Thursday, January 31, 2008

End of the world scenarios

Donald Sensing surveys popular scientific literature and discovers various plausible explanations for catastrophes in the earth's past -- and dangers in the distant future. It turns out that on a planetary scale as well as on a personal, the real danger is often unsuspected. Science Daily, for example, cites a NASA study suggesting that methane released by non-anthropogenic "Global Warming" 55 million years ago (when there was no human civilization that we know of) released methane into the air causing the atmosphere to act like a giant fuel-air explosive.

Boom. Mass extinction came as a surprise to those it overtook. And then we are told that a massive hydrogen cloud is heading for earth, and that in 40 million years it will interact explosively with our galaxy. That in fact, "the leading edge of this cloud is already interacting with gas from our Galaxy," according to astronomers. Had the cloud come before man developed the technology to detect its arrival how could we know?

The first question that arises in connection with these observations is why the 'precautionary principle' beloved of environmentalists does not apply to all possible disasters, just some. After all, if the earth is doomed to encounter a hydrogen cloud in 40 million years, which is a short time in comparison to the life of the planet and its biosphere, isn't it time to accelerate our technological development so that we can develop the starships to get away? After all 40 million years may not be enough lead time, given the engineering challenges that must be faced to evacuate from the vastness of the threat. Admittedly extinction by hydrogen cloud is an unlikely, or at least incalculable danger. But the precautionary principle says that if some danger exists you have to prepare for it. My guess is the precautionary principle is always trumped by opportunism principle. Dangers which can't be used as opportunities to advance a political agenda are not covered by the precautionary principle. And therefore there won't be a UN Conference on Hydrogen Clouding any time soon.

But the second question is a little harder to deal with. How can we defend earth against unknown unknowns? Science is discovering new dangers all the time. Why only fifty years ago nobody heard of "Global Warming". Isn't it possible that Gaia may be done in by the peril we don't see coming? The limits to our knowledge guarantee that risk is irreducible. There are some precautions we can't take.

So maybe we should kick back, open a bottle of beer and be content with our measures for the day. "Sufficient unto the day is the evil thereof." Or does having that attitude make bigots of us or worse increase our carbon footprint?


Blogger LarryD said...

I saw an episode of MegaDisasters on that one, highly speculative, to say the least. I note that the article mentions a computer model, but doesn't really give the details. Like whether or not they based the initial conditions on any real world data, or did they just assume that the methane was there?

GIGO (Garbage In, Garbage Out).

As for the hydrogen cloud, yeah it's very massive, but also very tenuous. Solar wind will probably keep it from having any effect on our solar system. It's not as if there aren't clouds of dust and gas in our own galaxy anyway, in fact we're moving through one now.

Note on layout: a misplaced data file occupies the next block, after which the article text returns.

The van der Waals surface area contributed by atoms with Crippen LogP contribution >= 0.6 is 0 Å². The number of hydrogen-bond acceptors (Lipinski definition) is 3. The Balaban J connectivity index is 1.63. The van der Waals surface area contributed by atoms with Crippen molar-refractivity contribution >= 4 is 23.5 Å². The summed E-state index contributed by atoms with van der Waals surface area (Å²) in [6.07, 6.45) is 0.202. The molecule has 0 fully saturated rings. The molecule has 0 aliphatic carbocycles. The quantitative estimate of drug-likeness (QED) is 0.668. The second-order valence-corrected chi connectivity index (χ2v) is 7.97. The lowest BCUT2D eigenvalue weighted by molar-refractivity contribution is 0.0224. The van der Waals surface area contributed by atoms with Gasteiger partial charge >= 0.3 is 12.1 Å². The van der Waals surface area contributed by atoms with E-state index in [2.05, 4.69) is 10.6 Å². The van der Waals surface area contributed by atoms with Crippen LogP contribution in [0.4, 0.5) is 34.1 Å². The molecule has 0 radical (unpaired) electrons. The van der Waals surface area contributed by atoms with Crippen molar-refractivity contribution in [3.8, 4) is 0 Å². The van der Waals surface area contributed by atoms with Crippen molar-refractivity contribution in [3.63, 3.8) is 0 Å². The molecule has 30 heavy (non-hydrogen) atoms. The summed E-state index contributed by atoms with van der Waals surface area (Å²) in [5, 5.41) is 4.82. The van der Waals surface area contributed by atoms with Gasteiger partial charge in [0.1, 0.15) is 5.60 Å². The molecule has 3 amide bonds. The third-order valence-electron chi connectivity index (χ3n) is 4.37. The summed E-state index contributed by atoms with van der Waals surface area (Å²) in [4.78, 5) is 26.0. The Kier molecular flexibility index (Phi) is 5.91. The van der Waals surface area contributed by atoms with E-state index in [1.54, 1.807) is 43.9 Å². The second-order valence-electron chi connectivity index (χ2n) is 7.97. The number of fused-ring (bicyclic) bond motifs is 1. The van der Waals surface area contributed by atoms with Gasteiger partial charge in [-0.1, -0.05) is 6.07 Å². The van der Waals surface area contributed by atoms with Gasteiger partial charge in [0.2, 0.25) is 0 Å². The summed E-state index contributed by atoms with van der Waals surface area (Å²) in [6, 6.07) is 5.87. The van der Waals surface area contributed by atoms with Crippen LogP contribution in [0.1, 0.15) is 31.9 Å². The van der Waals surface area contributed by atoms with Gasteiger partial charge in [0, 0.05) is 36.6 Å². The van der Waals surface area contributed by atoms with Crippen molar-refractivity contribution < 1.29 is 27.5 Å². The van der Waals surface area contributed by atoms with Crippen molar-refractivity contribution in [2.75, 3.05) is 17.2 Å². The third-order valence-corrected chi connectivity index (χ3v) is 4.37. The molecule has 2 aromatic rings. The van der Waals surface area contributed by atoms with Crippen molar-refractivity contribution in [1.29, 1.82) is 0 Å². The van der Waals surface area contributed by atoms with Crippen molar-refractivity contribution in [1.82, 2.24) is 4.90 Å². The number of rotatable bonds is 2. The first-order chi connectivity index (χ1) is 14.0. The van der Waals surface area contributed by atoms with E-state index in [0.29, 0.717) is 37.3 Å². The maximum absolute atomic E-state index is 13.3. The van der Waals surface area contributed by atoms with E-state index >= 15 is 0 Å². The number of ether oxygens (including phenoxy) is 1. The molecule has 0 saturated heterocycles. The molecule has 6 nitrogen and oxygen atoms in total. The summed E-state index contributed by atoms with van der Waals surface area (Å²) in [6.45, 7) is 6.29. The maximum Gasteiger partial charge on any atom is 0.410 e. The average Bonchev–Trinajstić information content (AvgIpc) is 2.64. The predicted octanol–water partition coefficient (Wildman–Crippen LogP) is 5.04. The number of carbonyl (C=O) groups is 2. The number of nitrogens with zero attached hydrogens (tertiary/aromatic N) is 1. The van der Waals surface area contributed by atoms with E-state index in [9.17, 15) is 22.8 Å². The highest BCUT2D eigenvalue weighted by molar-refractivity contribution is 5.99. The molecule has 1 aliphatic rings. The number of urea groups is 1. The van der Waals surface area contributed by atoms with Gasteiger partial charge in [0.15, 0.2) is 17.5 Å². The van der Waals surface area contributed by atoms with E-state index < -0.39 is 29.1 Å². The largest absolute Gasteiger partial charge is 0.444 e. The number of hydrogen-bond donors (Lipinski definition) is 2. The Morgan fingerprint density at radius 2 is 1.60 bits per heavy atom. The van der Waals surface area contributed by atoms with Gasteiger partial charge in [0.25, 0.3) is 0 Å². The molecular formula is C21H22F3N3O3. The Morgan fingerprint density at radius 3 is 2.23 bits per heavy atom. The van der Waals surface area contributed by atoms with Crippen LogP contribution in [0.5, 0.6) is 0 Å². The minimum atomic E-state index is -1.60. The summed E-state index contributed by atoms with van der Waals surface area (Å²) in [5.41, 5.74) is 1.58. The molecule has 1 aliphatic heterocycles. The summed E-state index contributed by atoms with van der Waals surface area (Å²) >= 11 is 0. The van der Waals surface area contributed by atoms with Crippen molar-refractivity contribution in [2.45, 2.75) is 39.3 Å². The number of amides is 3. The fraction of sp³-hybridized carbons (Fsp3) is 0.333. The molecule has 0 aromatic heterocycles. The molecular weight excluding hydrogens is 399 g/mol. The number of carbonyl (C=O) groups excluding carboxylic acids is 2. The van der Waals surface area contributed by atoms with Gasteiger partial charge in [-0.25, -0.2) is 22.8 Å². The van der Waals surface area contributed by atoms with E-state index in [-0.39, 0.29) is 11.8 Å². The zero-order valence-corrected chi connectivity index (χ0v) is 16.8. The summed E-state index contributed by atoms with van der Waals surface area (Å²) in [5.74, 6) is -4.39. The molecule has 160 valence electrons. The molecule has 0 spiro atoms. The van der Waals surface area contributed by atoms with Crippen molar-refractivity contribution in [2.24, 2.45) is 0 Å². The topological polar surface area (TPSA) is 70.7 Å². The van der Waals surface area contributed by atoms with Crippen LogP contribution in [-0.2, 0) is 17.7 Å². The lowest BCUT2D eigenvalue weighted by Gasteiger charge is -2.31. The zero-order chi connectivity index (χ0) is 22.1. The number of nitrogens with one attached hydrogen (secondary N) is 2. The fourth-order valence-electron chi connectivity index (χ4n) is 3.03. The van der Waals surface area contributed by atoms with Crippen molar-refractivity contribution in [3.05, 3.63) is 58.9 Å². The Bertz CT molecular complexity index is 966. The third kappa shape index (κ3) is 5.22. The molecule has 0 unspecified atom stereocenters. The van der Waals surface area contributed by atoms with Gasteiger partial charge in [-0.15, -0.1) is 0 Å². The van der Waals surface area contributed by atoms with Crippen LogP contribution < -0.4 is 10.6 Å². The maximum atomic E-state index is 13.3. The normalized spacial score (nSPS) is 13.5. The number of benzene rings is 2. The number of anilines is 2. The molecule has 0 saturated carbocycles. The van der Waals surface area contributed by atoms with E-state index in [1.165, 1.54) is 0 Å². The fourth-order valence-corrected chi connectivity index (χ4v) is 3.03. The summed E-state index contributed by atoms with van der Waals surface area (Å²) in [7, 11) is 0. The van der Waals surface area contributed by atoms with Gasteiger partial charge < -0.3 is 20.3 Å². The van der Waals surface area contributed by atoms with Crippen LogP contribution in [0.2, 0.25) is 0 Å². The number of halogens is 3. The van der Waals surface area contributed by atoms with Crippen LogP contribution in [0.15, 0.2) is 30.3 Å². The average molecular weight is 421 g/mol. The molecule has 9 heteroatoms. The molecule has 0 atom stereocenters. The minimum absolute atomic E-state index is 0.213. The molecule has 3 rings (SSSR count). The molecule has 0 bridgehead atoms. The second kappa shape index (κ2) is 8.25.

1/31/2008 07:11:00 AM  
Blogger Peter said...

More interesting than the apocalyptic scenarios themselves are the reasons that the End of Time is such a popular topic.

It seems that entire cultures go through cyclical periods of optimism and pessimism and then perform accordingly to actualize the mood. American popular culture is crude and dark. Language, music and art have a fascination with bodily functions. Politicians, journalists, lawyers, and now even scientists are automatically assumed to be self-serving liars. Modern philosophy tells us that we are alone, weak and defenseless.

A new Dark Age I suppose. But this too shall pass.

1/31/2008 07:18:00 AM  
Blogger Buddy Larsen said...

We feel helpless because we are, so long as we are bound to the planet. There've been several major extinctions already, and only one of them due to something besides earth itself. As long as we're not busy hunting & gathering 24/7, we'll fret a bit. This seems normal, considering that the species is something that has just recently sprung up, well within the last one-thousandth of the earth's lifetime -- and strictly in response to always-changing local conditions.

1/31/2008 08:02:00 AM  
Blogger James Kielland said...

Peter said something which sparked a thought I've long had idling in the back of my mind.

Sometimes I think that American culture has a curious bi-polar quality to it. We tend to have these swings of incredible optimism mixed with an impending sense of catastrophe. It's quite amazing the resonance the phrase "Pearl Harbor" has on our national psyche. From it's infamous use in the PNAC document which supposedly foreshadowed a government orchestrated 9-11 by some people to our fears of a "Pearl Harbor in Space" or even cyberspace, we have this feeling that some kind of catastrophe is just looming in front of us that we are going to miss because of our own laziness, self-absorption, and so forth.

On the other hand, we really have the sense that there is nothing that we can't do. This manifests itself in different ways with different people, of course.

As a student, something I found very curious about my left-wing teachers/professors was they would frequently write off American society as being idiotic and incompetent and then suddenly regard, if only by implication, American society as being able to do anything. All the problems in the world, from poverty to violence to propped up dictatorships were America's fault. The implication was that if we changed the rest of the world would just be wonderful. The idea that much of what happens in the world is beyond our control didn't seem to be entertained often. In essence, I felt my lefty teachers simultaneously overplayed and underplayed our capabilities.